J. L. BELL is a Massachusetts writer who specializes in (among other things) the start of the American Revolution in and around Boston. He is particularly interested in the experiences of children in 1765-75. He has published scholarly papers and popular articles for both children and adults. He was consultant for an episode of History Detectives, and contributed to a display at Minute Man National Historic Park.

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Tuesday, August 29, 2006

Welcome to Boston, Genealogists!

It's not Macworld, to be sure, but tomorrow the Federation of Genealogical Societies and New England Historic Genealogical Society start their joint conference in Boston. The gathering at the Hynes Convention Center runs 30 Aug-2 Sept. Civilians, be ready for crowds of people with reading glasses and overstuffed notebooks moving with determination between the Hynes and the NEHGS on Newbury Street.

I'm little interested in my own ancestry (great-aunts and other relations have taken care of that), but I find genealogical methods very useful for understanding colonial events. I used NEHGS resources, from the research library through publication in New England Ancestors magazines, for my articles on Ebenezer Richardson and three doctors at the outbreak of war.

But I won't go to this conference. I'm still getting over a local genealogical society meeting last year. Not because my entering the room had a numerically significant effect on the average age. Rather, during the formal session, the chair invited me to introduce myself. I said cheerfully that I was researching Boston just before the Revolution. Insistent whispers rose all around me. What? What now? What had I said? And then I made out those eager genealogists' words:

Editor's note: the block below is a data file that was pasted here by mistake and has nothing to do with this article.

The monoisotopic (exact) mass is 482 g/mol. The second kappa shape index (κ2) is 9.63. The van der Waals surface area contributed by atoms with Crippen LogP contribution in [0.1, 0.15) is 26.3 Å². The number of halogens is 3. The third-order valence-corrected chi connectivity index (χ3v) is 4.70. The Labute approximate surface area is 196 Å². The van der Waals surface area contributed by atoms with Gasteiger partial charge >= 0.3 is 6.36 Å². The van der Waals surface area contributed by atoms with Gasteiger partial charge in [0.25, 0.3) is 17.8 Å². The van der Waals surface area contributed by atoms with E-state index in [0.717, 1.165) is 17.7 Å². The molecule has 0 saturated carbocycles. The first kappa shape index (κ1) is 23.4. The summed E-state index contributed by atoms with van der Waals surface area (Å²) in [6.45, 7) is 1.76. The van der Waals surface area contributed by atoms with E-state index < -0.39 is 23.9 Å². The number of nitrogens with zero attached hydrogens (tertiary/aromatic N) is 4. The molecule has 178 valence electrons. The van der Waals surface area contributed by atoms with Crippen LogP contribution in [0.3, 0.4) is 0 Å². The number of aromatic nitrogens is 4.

"What lines? What lines?"

Genealogists think vertically, in terms of family lines, not horizontally. (Yes, that's a simplification, but it's true.) I'd love to know exactly who was working in Isaiah Thomas's print shop in 1775. Genealogists explore Isaiah Thomas's parents, and his wife, and her parents. What's fun is that each type of question can help illuminate the other. (Using genealogical sources, I've found that Thomas signed up an English-born apprentice named Anthony Haswell from the Overseers of the Poor in 1771—just as the Overseers had apprenticed Thomas on his mother's behalf back in 1756. Also in 1775, Thomas's wife had an affair with Benjamin Thompson, leading to the couple's divorce.)

So, for the record, the lines I'm trying to trace are: Whiston, Gore, Grant, Bradlee, Moies, Middleton, Seider, Hartwick, Enslin, Richardson, Machin, Gardner, Cunningham, Gridley, Balch, Holbrook, Bourgatte, Garrick, Burdick, Vassall, Paddock,...


Anonymous said...


If you are trying to trace Captain Thomas Machin's line I think I can help.

Ken Lifshitz

J. L. Bell said...

I'm trying to trace Machin before he came to America. The traditional version casts him as son of London mathematician John Machin. Which is a bit dubious since Capt. Machin is said to have been born near Wolverhampton and John Machin died without heirs. I have an alternative theory, but I don't have an alternative line. So I'd love to hear more.